Undergraduate class uses $55,000 grant to study the art and impact of philanthropy
Students in Public Policy 475: "Philanthropic Foundations in the Public Arena" spent the semester getting a taste of what it means to be a philanthropist in a nonprofit organization. Taught by Lecturer Megan Tompkins-Stange, the class used a $55,000 grant from the Once Upon a Time Foundation to support a semester-long project, in which students collaborated to determine which nonprofit organizations to support, how to allocate and award the funding, and how to evaluate the impact of the gifts.
Tompkins-Stange designed the class to give students a real feel for the tension between the "autonomy [that] allows foundations to achieve effective outcomes by taking risks, innovating with new programs, and moving with more agility than the bureaucratically constrained state," and the amplification of "elite voices outside of democratic processes, leading to normative concerns about power and control by the wealthy within the public realm."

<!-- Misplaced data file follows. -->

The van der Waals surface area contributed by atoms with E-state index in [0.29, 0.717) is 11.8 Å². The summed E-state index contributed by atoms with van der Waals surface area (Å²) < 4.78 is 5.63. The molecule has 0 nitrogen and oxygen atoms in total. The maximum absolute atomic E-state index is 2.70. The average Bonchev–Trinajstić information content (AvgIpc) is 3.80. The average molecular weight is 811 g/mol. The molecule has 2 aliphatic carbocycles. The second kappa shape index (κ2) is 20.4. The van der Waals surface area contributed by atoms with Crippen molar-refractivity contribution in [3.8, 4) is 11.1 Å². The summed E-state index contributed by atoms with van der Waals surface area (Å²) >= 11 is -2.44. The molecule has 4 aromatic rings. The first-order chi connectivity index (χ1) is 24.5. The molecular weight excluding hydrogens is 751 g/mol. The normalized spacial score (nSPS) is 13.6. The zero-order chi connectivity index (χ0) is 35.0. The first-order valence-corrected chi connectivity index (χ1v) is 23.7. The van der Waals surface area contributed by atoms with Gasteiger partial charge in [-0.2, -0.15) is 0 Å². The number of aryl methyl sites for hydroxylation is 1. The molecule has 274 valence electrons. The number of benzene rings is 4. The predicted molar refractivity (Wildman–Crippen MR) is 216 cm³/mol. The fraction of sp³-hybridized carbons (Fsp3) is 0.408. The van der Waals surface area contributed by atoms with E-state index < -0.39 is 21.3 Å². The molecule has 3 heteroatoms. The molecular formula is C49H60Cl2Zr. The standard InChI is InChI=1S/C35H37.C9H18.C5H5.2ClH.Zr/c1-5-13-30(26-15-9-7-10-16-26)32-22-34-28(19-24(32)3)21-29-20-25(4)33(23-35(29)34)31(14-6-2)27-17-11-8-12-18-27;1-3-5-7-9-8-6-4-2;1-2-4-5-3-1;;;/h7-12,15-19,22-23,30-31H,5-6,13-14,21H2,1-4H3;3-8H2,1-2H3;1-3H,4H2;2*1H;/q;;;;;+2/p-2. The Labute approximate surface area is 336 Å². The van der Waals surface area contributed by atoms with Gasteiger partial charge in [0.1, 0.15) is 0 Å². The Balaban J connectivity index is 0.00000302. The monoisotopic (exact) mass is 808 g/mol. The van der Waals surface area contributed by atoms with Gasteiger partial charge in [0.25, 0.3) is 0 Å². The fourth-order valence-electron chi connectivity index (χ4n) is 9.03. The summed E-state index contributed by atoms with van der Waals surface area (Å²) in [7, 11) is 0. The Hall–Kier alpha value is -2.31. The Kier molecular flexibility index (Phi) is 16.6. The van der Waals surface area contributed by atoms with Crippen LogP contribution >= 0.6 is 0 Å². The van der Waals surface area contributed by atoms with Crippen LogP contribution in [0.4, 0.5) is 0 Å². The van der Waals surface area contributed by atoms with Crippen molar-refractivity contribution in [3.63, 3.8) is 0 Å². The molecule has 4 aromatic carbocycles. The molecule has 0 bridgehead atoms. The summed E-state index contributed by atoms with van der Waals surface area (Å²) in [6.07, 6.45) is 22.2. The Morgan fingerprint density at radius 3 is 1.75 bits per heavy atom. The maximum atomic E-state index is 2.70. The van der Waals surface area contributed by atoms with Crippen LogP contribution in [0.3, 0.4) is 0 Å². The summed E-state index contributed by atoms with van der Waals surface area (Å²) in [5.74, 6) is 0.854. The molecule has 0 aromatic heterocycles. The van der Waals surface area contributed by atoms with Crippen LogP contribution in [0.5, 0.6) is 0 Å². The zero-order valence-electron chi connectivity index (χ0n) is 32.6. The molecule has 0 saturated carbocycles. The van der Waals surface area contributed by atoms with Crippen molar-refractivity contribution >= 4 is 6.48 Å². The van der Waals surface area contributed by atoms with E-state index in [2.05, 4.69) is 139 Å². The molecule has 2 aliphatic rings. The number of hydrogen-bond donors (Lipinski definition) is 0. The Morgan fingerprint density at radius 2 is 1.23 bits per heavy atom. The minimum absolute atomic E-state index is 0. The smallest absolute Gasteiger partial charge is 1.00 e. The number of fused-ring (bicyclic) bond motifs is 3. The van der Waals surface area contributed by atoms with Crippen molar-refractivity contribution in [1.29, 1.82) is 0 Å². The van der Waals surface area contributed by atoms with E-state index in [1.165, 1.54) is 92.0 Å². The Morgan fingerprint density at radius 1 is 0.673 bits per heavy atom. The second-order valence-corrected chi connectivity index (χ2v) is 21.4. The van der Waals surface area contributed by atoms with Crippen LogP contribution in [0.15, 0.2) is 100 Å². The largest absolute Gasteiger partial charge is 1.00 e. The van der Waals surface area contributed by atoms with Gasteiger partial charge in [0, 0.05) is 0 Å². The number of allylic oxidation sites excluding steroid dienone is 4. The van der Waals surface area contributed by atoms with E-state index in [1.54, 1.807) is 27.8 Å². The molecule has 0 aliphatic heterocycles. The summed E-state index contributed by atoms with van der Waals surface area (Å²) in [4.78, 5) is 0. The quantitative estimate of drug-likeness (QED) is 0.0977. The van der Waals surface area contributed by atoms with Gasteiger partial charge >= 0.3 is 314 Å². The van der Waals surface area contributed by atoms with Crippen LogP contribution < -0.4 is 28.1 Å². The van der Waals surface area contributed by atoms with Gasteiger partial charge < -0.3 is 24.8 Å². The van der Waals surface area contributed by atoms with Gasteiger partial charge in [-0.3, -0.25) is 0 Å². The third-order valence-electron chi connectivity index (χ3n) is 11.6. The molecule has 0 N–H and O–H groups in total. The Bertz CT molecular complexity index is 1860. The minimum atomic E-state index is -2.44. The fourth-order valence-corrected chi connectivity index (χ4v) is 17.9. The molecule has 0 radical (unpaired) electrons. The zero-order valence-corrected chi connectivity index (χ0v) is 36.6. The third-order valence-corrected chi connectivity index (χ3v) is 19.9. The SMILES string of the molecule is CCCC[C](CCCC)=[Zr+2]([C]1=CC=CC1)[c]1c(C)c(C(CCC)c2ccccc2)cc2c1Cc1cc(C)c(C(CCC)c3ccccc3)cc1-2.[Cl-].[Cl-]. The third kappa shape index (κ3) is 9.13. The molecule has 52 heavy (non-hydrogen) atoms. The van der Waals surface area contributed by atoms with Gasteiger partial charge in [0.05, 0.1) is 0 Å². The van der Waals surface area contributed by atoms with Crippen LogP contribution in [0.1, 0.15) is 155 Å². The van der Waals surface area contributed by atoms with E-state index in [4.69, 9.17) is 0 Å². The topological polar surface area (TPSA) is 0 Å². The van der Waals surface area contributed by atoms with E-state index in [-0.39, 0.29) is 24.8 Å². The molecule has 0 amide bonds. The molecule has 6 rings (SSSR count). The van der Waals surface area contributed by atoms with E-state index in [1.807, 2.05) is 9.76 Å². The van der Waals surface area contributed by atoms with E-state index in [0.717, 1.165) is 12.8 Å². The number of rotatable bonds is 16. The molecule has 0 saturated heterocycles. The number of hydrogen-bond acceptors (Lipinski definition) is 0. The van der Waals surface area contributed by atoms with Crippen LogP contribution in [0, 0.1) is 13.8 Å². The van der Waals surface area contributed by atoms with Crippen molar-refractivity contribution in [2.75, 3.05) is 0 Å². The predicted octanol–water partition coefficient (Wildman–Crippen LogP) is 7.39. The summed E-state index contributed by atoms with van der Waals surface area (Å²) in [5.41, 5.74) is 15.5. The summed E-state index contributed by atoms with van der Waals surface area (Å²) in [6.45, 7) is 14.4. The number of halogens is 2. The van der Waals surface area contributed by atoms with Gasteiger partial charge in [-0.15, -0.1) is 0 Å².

Bachelor's of public policy student Mackenzie Humble explained that the process was both competitive and collaborative. The class ran "very similarly to a foundation board of directors. Each step of the process we split into teams and 'pitched' our organizations while simultaneously completing readings and assignments" about philanthropy.
John Yim, another bachelor's of public policy student, said the process encouraged "thought-provoking discussions" and an opportunity for students to "express [their] passions in the various spheres of social justice" they had come to care about during their studies at the University of Michigan.
For both Humble and Yim, the experimental nature of the class had a profound impact on their perspectives and career ambitions: It transformed philanthropy, "from a seemingly distant ideology into an introspective reality," said Yim, helping students better understand "the unnatural act of giving."
Humble added, "Coming into the class I was set on graduating next year and becoming an investment banker on Wall St, but after discussing venture philanthropy at length with Professor Tompkins-Stange, I am currently exploring the philanthropy space as a potential career path. This class has taught me, more than anything else, that I can have a fast-paced, largely business focused career in the philanthropy space while still advocating for policy objectives I'm passionate about."
For more information about the Bachelor of Arts in Public Policy at the Ford School, see the program overview.